Pump Capacity Requirements for Vacuum-Table Work
From the original questioner:
It is 13" of Hg. That sounds better.
From contributor H:
Is 13" the differential or the total vacuum being pulled? Differential is the vacuum difference between what is being pulled with just the spoilboard on the table and vacuum pulled with the spoilboard and material on the table.
Also the vacuum needed to hold your parts is dependant on your material, the size of parts you are cutting, whether you onion skin or tab, size and type of cutter, your feed rate, etc. If 13" is your total vacuum then you are probably in trouble.
From contributor M:
13" is way to low; a 15 hp 300 c/m pump should pull much more than that. Are you at a high altitude? Have you fly cut both sides of the MDF spoilboard? Also, are you using gasket material to close off the grid under the spoilboard ?
Consider edgebanding or painting the 4 edges of the spoilboard to eliminate bleeding of the vacuum. Is the sheet size the same as the spoilboard, if not place a non-porous material on the spoilboard to close of this leakage? Concerning the pump, what brand is it? Is it a oil flood or oil less, or is it a graphite vane type and if so have the vanes been checked/changed?
From contributor G:
Your vacuum requirements depend on the size of your parts, part permeability, total leakage in your system, inrush requirements to "make" vacuum on warped parts, and cutting stresses. I have customers that do one side machining on full 4' x 8' sheets of melamine faced MDF and do very well with a 5 hp blower pulling 10" Hg.
On the other hand, machining nests of small parts (less than 25 square inches) on a bleed board will require a minimum of around .8 hp per square foot of bleed board with a pump capable of pulling vacuum in the range of 25" Hg. If you only have 15 hp and 13" Hg. you will only be able to do heavy machining on fairly large parts with a reasonably tight fixturing system.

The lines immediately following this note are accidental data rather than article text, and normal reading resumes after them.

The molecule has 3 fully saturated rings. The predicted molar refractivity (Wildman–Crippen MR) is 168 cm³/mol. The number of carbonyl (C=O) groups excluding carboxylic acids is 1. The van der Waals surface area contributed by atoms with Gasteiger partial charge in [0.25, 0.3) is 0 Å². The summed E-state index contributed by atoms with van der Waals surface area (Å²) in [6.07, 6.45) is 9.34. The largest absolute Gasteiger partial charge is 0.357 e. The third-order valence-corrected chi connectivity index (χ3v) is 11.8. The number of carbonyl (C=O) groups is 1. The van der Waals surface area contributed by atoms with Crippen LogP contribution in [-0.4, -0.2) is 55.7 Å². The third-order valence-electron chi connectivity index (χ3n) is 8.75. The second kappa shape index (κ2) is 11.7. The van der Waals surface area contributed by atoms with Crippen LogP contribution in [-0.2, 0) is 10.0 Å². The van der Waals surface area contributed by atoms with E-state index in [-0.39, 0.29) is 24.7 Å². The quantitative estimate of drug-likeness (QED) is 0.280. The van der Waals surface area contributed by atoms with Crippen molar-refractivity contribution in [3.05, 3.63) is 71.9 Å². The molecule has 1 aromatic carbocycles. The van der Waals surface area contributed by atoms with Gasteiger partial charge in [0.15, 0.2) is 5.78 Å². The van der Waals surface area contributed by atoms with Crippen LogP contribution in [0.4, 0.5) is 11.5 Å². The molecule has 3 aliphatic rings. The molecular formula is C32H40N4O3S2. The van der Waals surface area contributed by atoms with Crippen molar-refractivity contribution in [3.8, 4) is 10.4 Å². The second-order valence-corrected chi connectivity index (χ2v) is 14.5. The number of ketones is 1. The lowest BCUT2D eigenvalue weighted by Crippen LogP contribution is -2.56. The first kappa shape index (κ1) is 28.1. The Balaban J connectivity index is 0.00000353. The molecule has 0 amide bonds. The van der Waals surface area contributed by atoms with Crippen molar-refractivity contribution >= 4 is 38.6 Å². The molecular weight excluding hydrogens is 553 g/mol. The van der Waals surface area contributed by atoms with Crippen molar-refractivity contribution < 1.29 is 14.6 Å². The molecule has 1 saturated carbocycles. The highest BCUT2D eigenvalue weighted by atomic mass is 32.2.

From contributor K:
Your cutting strategy will also play a big part in what you can effectively hold down. I have a 6.2 hp pump that holds quite well when cutting small drawer box parts out of Baltic birch. I use a .25 compression bit down to .0625 and follow up with a final cleanup pass to clean up tooling marks. This allows me to get by with a weak pump until I can upgrade.
From contributor S:
The 300" does not tell us what gauge you are referring to. Is it inches of water? Or maybe open flow of the pump?
With additional information - pump manufaturing, model, number of holes in hold down fixture, diameter of holes, if any holes will be left open to atmosphere (if so how many) we can then give you a hold down force that will be applied to your material. A fudge factor will need to be taken off for leakage - that will be dependent on porosity of the material.
If you have tried to hold with your current setup and have found it not to work, you may try placing a thin sheet of plastic over your material (food wrap will work). This will allow you to help eliminate some of your leakage. You probably should make sure you clean out your inlet filter after you have tried this.
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